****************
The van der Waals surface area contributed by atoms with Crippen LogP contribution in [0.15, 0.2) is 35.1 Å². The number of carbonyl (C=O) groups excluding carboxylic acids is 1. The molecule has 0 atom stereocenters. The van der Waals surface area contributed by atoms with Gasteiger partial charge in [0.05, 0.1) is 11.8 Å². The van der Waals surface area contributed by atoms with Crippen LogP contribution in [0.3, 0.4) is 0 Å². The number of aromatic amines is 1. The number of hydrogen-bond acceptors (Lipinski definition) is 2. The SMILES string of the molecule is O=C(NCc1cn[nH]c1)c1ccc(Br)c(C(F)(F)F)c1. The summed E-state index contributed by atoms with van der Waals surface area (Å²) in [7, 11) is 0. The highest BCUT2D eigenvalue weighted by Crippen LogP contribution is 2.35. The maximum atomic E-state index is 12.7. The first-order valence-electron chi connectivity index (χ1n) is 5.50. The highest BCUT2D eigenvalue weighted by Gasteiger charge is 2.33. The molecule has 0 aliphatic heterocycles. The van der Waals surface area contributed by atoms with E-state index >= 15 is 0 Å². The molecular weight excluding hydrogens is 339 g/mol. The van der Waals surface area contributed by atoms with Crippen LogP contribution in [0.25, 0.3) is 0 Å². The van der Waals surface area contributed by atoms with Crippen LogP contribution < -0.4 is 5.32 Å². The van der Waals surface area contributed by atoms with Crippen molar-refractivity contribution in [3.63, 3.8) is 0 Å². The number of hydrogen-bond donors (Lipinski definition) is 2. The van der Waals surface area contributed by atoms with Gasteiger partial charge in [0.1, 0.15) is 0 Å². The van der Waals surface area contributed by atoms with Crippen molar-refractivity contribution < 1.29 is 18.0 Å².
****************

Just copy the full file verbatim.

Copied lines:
The van der Waals surface area contributed by atoms with Crippen LogP contribution in [0.15, 0.2) is 35.1 Å². The number of carbonyl (C=O) groups excluding carboxylic acids is 1. The molecule has 0 atom stereocenters. The van der Waals surface area contributed by atoms with Gasteiger partial charge in [0.05, 0.1) is 11.8 Å². The van der Waals surface area contributed by atoms with Crippen LogP contribution in [0.3, 0.4) is 0 Å². The number of aromatic amines is 1. The number of hydrogen-bond acceptors (Lipinski definition) is 2. The SMILES string of the molecule is O=C(NCc1cn[nH]c1)c1ccc(Br)c(C(F)(F)F)c1. The summed E-state index contributed by atoms with van der Waals surface area (Å²) in [7, 11) is 0. The highest BCUT2D eigenvalue weighted by Crippen LogP contribution is 2.35. The maximum atomic E-state index is 12.7. The first-order valence-electron chi connectivity index (χ1n) is 5.50. The highest BCUT2D eigenvalue weighted by Gasteiger charge is 2.33. The molecule has 0 aliphatic heterocycles. The van der Waals surface area contributed by atoms with E-state index >= 15 is 0 Å². The molecular weight excluding hydrogens is 339 g/mol. The van der Waals surface area contributed by atoms with Crippen LogP contribution in [0.25, 0.3) is 0 Å². The van der Waals surface area contributed by atoms with Crippen LogP contribution < -0.4 is 5.32 Å². The van der Waals surface area contributed by atoms with Crippen molar-refractivity contribution in [3.63, 3.8) is 0 Å². The number of hydrogen-bond donors (Lipinski definition) is 2. The van der Waals surface area contributed by atoms with Gasteiger partial charge in [0.1, 0.15) is 0 Å². The van der Waals surface area contributed by atoms with Crippen molar-refractivity contribution < 1.29 is 18.0 Å².